The average living expenditures for North Dakota farm households increased 0.5 percent from 2009 to 2010. The average in 2010 was $57,632.
The expenditures are based on data from 263 farms enrolled in the North Dakota Farm Business Management Education Program. Detailed living expense records were kept throughout the year. This figure does not include income or self-employment taxes.
"Changes in family living expenditures from year to year are determined by changes in prices and changes in the level and types of items that are purchased," says Andy Swenson, North Dakota State University farm management specialist. "The U.S. Consumer Price Index (CPI) measures the general change in the price of goods and services (www.bls.gov). The average annual CPI increased 1.6 percent from 2009 to 2010, following a 0.4 percent decline from 2008 to 2009."
Another reason for the low increase in family living expenses for 2010 was that more beginning farmers were contained in the data, and the average family size of farms reporting family living expenses declined from three to 2.9 people per household.
"The largest expenditure since 2001 has been for medical care and health insurance," Swenson says. "In 2010, it was $10,045. Almost tied for the second largest spending category was shelter, supplies and furnishings at $8,736 and personal purchases and recreation at $8,734. The fourth largest expenditure was $7,698 for food."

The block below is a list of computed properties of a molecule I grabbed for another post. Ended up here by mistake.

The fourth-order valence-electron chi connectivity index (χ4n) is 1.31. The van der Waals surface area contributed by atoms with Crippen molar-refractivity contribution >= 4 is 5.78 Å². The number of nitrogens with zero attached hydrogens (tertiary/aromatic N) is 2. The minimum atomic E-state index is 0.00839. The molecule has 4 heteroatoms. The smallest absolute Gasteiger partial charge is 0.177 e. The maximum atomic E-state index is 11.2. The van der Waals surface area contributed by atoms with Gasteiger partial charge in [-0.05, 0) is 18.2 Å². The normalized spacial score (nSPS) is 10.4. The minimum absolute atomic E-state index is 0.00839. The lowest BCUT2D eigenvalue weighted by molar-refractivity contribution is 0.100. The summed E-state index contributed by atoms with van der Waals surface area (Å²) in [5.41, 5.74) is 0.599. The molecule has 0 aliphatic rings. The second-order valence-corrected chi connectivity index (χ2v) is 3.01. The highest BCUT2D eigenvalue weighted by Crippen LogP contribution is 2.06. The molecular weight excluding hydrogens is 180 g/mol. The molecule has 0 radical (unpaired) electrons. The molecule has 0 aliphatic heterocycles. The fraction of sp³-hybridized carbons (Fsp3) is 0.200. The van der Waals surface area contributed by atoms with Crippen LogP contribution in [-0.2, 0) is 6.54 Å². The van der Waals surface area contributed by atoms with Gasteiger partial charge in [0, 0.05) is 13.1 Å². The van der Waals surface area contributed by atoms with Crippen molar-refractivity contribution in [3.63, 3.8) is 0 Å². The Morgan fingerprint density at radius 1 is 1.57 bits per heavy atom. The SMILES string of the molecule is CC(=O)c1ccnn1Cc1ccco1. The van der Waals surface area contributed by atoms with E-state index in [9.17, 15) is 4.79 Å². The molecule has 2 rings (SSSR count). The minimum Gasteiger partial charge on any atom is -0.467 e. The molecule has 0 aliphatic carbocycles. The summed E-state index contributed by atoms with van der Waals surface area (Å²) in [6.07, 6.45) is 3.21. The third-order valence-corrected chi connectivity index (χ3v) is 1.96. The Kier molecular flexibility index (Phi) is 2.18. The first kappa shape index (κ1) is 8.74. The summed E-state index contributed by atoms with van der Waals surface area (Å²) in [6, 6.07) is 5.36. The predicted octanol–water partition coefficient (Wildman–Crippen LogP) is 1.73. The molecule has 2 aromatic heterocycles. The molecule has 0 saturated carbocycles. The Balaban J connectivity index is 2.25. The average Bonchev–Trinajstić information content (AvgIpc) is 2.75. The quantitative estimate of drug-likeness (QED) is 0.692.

The nonfarm vehicle operation and purchases category was the fifth largest expenditure at $6,572. Also, in 2010, expenditures for contributions and gifts averaged $3,664, utilities $2,953, life and other personal insurance $2,029, clothing $1,949, education $1,595, nonfarm interest expense $1,184 and the "other" category at $2,473.
"Family living expenses are an important item in determining annual change in net worth and have increased substantially through time," Swenson says. "For example, expenditures 20 years ago were $24,125, while 10 years ago expenditures were $36,858. Family living expenses can be considered a fixed, or overhead, cost to the farm. There is pressure on farm families to increase revenue through time, either from farm or nonfarm income to keep a pace with family living expenses."
Farm families interested in information about planning and budgeting for their living expenses can find the NDSU Extension Service publication "Taking Charge of Family Finances: How Much Should We Spend" on the Web at http://www.ag.ndsu.edu/pubs/yf/fammgmt/fe440w.htm.